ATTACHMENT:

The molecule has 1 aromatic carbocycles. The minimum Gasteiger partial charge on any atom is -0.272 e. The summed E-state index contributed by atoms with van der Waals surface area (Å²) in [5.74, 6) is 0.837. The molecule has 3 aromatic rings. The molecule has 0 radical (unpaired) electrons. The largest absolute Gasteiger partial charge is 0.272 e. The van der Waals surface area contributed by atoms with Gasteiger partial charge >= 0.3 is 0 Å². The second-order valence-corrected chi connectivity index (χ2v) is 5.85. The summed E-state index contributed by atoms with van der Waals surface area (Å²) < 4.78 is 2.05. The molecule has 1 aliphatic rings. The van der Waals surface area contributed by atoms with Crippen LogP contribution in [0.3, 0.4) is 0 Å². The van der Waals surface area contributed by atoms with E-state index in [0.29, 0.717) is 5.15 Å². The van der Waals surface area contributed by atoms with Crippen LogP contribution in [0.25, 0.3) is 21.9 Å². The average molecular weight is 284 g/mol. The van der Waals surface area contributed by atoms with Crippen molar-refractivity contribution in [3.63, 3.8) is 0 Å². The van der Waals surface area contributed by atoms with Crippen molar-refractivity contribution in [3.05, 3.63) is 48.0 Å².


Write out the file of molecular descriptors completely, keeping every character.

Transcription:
The molecule has 1 aromatic carbocycles. The minimum Gasteiger partial charge on any atom is -0.272 e. The summed E-state index contributed by atoms with van der Waals surface area (Å²) in [5.74, 6) is 0.837. The molecule has 3 aromatic rings. The molecule has 0 radical (unpaired) electrons. The largest absolute Gasteiger partial charge is 0.272 e. The van der Waals surface area contributed by atoms with Gasteiger partial charge >= 0.3 is 0 Å². The second-order valence-corrected chi connectivity index (χ2v) is 5.85. The summed E-state index contributed by atoms with van der Waals surface area (Å²) < 4.78 is 2.05. The molecule has 1 aliphatic rings. The van der Waals surface area contributed by atoms with Crippen LogP contribution in [0.3, 0.4) is 0 Å². The van der Waals surface area contributed by atoms with E-state index in [0.29, 0.717) is 5.15 Å². The van der Waals surface area contributed by atoms with Crippen LogP contribution in [0.25, 0.3) is 21.9 Å². The average molecular weight is 284 g/mol. The van der Waals surface area contributed by atoms with Crippen molar-refractivity contribution in [3.63, 3.8) is 0 Å². The van der Waals surface area contributed by atoms with Crippen molar-refractivity contribution in [3.05, 3.63) is 48.0 Å².